• Kelly Crawford says:

          I don’t see those as a loss of advancement–we have better technology that replaced Morse code, the reel player, etc.

          And I’m all for a well-ordered brain! But there is no research that proves that math necessarily is the key to that. There are thousands of ways to increase critical thinking (and to see this theory, critical thinking is a declining skill, while higher math is still required in high school–there’s no correlation. Math is not achieving what we all think/hope it does).

          And I’m not against math–I’m against every child being required to do *higher* math before there is a specific need for it, or if they are not bent toward math like some kids are. It doesn’t reduce humanity’s population of inventors or engineers, it just frees up the others to do what they’re best at.

  11. D. says:

    Your articles are very thought provoking. I know my 10 year old would wholeheartedly agree with your conclusions about why fractions may be a bit pointless and (other than baking), when will she really use them? 🙂

    It’s true – maybe we do spend many pointless hours requiring that our children learn to be proficient in writing or higher math, when they may not end up in any sort of career that involves much of either. But we do not know God’s plans and we do not know the path our children will go, so we teach as we sense the Lord’s direction. For some families they will be ever grateful that math was pushed, as they watch their child excel in a career of unintelligible (to us parents) calculations and formulas!!! 🙂

    I believe the Bible focuses more on teaching character to our children and I think requiring them to do work that they may not grasp quickly or easily or love is simply part of building character. That job they have over the summer that turns into something they really hate…..hopefully focusing on character has taught them not to run away from what is difficult, not enjoyable or seemingly pointless.

    This isn’t to say that we don’t attempt different approaches to what our child may be struggling with or give more freedom for them to pursue what they are naturally drawn to….I just sense we can be very easily swayed by opinions and the research by “so and so.” It’s so important to follow the Lord’s leading because He may lead a family to focus more on math, while another will pursue another subject.

  12. Gschuch says:

    I am not naturally inclined to math or science, but I believe in the importance of learning them to the best of one’s ability. I do believe it teaches more than how to add fractions or find variables, both of which still give me a headache. They teach critical thinking, which can be learned other ways like you said, but math and science are still good ways to learn how to think through problems, hand in hand with other subjects.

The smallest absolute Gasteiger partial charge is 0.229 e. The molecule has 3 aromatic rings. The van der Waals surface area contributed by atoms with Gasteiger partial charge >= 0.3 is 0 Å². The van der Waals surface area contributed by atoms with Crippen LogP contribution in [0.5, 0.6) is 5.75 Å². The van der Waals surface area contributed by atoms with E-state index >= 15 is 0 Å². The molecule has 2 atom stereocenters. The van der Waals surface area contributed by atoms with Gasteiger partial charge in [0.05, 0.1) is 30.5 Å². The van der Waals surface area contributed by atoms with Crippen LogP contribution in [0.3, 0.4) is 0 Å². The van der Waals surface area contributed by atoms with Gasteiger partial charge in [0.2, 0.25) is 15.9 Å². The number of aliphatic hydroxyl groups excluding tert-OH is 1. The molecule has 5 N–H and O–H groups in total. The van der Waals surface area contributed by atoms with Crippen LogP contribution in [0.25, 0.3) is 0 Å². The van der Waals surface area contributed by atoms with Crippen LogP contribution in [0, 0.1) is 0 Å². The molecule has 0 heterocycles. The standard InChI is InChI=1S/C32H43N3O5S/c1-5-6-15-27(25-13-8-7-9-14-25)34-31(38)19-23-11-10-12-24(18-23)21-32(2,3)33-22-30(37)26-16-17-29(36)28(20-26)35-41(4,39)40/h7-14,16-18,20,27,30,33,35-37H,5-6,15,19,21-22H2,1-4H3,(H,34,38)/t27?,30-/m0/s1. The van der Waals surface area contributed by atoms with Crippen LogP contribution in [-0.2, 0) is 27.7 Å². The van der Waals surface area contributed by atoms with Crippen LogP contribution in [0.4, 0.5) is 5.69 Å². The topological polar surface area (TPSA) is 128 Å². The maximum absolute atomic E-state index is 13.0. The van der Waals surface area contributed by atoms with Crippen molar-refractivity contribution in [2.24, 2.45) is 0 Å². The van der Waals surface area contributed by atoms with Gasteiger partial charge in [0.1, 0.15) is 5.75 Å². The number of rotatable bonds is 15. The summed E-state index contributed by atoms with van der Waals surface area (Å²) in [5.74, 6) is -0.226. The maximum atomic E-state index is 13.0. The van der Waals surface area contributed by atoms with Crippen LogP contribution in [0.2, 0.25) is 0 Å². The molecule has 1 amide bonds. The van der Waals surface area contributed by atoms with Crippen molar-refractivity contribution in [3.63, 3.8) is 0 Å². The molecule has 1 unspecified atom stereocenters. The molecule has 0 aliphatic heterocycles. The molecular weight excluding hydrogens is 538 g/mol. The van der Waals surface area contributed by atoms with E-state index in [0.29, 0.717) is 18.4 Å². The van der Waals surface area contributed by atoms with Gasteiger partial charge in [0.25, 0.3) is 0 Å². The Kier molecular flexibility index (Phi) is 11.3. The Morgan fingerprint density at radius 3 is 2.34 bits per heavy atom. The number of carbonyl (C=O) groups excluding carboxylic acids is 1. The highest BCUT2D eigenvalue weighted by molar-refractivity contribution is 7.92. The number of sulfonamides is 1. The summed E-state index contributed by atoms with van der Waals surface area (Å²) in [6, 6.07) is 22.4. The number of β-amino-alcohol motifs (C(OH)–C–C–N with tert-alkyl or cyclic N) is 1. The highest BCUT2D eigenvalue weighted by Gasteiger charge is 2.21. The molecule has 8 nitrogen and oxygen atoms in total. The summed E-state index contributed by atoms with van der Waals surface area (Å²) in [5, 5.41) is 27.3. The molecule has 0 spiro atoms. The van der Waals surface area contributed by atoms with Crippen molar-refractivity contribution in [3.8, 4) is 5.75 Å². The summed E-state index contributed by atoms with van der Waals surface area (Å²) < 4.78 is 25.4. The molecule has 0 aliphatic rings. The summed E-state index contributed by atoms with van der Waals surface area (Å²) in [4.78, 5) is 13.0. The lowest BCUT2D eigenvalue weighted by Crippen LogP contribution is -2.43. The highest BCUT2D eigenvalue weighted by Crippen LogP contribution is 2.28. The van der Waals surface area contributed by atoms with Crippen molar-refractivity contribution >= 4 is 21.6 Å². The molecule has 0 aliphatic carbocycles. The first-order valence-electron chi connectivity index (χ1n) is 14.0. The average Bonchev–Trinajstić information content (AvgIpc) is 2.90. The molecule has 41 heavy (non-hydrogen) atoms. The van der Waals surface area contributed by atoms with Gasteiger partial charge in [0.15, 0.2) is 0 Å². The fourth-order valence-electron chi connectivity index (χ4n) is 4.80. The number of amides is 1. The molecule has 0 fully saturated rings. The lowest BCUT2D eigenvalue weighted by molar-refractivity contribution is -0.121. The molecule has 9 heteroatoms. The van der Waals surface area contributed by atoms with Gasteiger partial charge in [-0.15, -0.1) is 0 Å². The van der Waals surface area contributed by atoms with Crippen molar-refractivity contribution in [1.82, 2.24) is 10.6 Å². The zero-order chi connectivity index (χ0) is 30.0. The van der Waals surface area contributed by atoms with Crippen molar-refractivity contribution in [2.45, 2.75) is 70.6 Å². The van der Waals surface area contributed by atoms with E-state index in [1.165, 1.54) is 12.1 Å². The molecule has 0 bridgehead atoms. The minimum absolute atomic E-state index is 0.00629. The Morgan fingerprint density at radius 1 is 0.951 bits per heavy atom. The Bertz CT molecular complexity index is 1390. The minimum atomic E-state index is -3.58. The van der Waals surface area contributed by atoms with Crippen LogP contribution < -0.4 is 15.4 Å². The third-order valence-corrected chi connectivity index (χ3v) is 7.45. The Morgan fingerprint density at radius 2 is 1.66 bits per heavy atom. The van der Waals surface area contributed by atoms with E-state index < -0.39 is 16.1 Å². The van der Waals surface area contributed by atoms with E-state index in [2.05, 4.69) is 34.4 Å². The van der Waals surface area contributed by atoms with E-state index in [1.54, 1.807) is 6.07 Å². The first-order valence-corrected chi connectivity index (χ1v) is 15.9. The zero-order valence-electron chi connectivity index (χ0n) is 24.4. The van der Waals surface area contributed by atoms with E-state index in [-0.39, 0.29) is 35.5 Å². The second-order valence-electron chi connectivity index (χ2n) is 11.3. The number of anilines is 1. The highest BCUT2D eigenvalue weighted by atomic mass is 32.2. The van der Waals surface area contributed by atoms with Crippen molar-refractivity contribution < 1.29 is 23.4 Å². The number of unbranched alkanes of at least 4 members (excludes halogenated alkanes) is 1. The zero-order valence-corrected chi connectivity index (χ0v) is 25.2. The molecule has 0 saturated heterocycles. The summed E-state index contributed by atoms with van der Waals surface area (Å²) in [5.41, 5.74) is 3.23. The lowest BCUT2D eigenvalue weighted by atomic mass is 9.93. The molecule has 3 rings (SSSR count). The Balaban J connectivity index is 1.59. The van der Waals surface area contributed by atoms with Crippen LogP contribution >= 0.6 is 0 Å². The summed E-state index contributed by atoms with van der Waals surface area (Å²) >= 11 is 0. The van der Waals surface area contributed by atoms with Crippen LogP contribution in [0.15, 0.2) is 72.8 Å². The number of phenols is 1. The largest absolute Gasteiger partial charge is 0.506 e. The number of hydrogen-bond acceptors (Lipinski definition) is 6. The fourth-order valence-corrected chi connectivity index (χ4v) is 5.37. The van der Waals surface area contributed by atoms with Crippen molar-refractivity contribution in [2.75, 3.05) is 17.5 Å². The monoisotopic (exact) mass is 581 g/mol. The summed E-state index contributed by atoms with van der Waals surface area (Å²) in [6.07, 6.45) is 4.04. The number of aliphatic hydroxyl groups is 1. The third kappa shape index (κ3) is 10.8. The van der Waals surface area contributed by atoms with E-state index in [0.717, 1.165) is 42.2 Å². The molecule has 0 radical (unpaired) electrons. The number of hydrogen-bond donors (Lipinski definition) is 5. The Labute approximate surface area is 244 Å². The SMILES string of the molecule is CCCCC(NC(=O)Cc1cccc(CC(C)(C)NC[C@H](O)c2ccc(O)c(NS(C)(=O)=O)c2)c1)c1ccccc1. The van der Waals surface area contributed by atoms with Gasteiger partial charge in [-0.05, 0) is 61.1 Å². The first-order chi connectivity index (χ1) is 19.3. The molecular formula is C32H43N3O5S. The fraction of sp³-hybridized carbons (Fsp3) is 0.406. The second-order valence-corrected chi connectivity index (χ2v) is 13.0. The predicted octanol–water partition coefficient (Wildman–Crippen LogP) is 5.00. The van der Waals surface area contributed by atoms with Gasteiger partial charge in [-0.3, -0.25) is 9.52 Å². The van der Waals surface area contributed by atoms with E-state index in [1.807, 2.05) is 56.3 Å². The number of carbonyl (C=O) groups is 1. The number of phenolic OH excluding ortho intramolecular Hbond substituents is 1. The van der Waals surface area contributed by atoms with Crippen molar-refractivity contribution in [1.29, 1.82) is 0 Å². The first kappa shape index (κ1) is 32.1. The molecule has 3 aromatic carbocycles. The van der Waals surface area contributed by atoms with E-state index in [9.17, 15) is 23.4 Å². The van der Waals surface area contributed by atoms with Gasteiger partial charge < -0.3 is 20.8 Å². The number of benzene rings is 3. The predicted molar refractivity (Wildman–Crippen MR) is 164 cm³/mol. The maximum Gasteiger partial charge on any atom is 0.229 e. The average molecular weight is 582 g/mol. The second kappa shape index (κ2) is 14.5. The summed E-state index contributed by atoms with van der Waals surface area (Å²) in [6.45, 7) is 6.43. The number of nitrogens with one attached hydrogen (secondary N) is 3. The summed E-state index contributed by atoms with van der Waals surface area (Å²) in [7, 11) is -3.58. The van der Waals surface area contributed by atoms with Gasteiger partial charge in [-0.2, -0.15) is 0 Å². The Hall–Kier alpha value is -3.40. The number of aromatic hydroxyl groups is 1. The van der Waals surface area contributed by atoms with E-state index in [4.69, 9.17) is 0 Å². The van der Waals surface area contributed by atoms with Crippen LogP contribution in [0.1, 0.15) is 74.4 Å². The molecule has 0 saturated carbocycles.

Granted, I use google and calculators when I can, but I still have to look at my answer and be able to discern if it looks correct. Tell me you haven’t missed the sign (+/-) and gotten a crazy wrong answer on the calculator. Without a basic understanding of why signs are important and how they affect an answer, I might think I owe more or less than I do or install/build something in the wrong place, etc.

    Same goes for science. Science is an evolving subject as scientists learn more and more about the universe and discover (whether they realize it or not) that it agrees with and supports intelligent design. The study of anatomy, for instance, helps the average person understand how to better care for themselves and their family. The study of botany and agriculture help people, even the backyard gardener, learn better ways to tend their gardens, orchards, land, etc. The study of astronomy inspires awe at the vastness and complexity of God’s creation. I’d also argue that the study of science equips believers to better argue for their faith and to not be led astray by every scientific theory that is espoused. All sciences may not be imperative to live a regular life, but I wouldn’t call any of them completely unnecessary.

    Aside from the educational value of math and science, I use these hard subjects to teach my children the importance of perseverance. Just because it’s hard, doesn’t mean you can’t do it and shouldn’t try to master it. In fact, the more you have to struggle, maybe the more you will value what you learn. Life, in general, will not be easy, and there will be a major portion of it you will not understand. But if you can learn this, then you can handle that. My children often hear me say, “Suck it up. Get it done. Move on.”

    That’s my two cents from a mom who is on round 3 of algebra with a frustrated child who is sure it’s all a waste of time. Her two older sisters had the same feelings for the subject and now encourage her to keep trying. They have come to the realization that cooperating works so much better than resisting the inevitable. Well, that’s something to be thankful for.

    • Kelly Crawford says:

      I don’t disagree with you entirely, but on the note of having them push through, consider this comment I left earlier in the thread: